Natural science does not simply describe and explain nature;
it is part of the interplay between nature and ourselves;
it describes nature as exposed to our nature of questioning.
- Werner Heisenberg
Broadly, I study how learners experience abstract knowledge in digital and virtual learning environments in formal and informal learning contexts. I have a particular interest in embodied learning processes and the domain of Einsteinian physics education.
Studying learning is a complex task because of the intricate interplay of parameters at multiple levels: from the biological bases of cognition, to the individual psychological level of conceptual development and the collective sociocultural dimension of collaborative learning. To understand learning processes in science, I approach my research with curiosity and an openness to theoretical and methodological approaches from other disciplines, among them philosophy, cognitive science, and the learning sciences. This intellectual openness and curiosity across disciplines is one of the reasons I find science education research so exciting 🤓
Currently, I work as a postdoctoral researcher in project LISSI (Linking Instruction in Science and Student Impact) to study the quality of instructional practices in science classrooms. LISSI is a collaboration between the University of Oslo and the University of Tromsø and funded by the Norwegian Directorate for Education and Training.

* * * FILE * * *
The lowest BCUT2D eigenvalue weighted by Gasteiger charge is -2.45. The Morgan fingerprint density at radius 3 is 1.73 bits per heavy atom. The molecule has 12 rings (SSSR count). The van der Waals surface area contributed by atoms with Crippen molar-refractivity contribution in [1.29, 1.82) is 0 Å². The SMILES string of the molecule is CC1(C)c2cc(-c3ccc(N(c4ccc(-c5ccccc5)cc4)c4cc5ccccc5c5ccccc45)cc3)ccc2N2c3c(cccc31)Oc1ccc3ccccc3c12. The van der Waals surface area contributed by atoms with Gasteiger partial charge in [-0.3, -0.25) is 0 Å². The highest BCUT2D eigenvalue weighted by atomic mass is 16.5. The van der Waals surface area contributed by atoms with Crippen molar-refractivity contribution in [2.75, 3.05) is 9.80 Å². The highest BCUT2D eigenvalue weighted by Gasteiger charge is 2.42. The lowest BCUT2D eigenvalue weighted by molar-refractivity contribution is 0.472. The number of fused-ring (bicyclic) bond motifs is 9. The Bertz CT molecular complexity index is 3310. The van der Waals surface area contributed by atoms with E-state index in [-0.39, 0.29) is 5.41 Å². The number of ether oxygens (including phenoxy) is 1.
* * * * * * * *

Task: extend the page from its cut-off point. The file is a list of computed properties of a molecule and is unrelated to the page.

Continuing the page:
I collaborate with the Einstein-First team at the University of Western Australia to develop a seamless Einsteinian physics curriculum without paradigm clashes. Together with the Education and Public Outreach team of OzGrav, the ARC Centre of Excellence for Gravitational Wave Discovery, I explore the benefits of using virtual reality in science education.
Previously, I developed a digital learning environment about Einstein’s general theory of relativity as part of the ReleQuant project and in collaboration with the Norwegian Centre for Science Education.